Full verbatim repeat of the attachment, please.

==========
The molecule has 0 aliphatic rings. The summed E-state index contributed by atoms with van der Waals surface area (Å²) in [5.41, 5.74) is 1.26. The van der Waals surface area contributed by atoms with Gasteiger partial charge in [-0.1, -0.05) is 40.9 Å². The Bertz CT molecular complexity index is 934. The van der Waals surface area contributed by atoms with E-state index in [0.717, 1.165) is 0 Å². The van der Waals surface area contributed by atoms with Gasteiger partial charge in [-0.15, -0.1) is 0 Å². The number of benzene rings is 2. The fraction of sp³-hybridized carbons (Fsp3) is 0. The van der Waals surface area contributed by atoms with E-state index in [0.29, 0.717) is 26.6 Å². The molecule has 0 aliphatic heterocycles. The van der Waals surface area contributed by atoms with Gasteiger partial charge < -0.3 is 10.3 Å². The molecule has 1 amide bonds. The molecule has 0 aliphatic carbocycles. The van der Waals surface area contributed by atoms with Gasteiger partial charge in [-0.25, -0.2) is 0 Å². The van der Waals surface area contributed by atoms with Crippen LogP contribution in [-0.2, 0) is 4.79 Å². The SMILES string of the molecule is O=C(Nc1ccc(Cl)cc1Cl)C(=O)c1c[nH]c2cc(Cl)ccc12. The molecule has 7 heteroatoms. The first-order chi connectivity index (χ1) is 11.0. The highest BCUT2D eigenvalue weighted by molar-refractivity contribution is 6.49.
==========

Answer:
The molecule has 0 aliphatic rings. The summed E-state index contributed by atoms with van der Waals surface area (Å²) in [5.41, 5.74) is 1.26. The van der Waals surface area contributed by atoms with Gasteiger partial charge in [-0.1, -0.05) is 40.9 Å². The Bertz CT molecular complexity index is 934. The van der Waals surface area contributed by atoms with E-state index in [0.717, 1.165) is 0 Å². The van der Waals surface area contributed by atoms with Gasteiger partial charge in [-0.15, -0.1) is 0 Å². The number of benzene rings is 2. The fraction of sp³-hybridized carbons (Fsp3) is 0. The van der Waals surface area contributed by atoms with E-state index in [0.29, 0.717) is 26.6 Å². The molecule has 0 aliphatic heterocycles. The van der Waals surface area contributed by atoms with Gasteiger partial charge < -0.3 is 10.3 Å². The molecule has 1 amide bonds. The molecule has 0 aliphatic carbocycles. The van der Waals surface area contributed by atoms with Gasteiger partial charge in [-0.25, -0.2) is 0 Å². The van der Waals surface area contributed by atoms with Crippen LogP contribution in [-0.2, 0) is 4.79 Å². The SMILES string of the molecule is O=C(Nc1ccc(Cl)cc1Cl)C(=O)c1c[nH]c2cc(Cl)ccc12. The molecule has 7 heteroatoms. The first-order chi connectivity index (χ1) is 11.0. The highest BCUT2D eigenvalue weighted by molar-refractivity contribution is 6.49.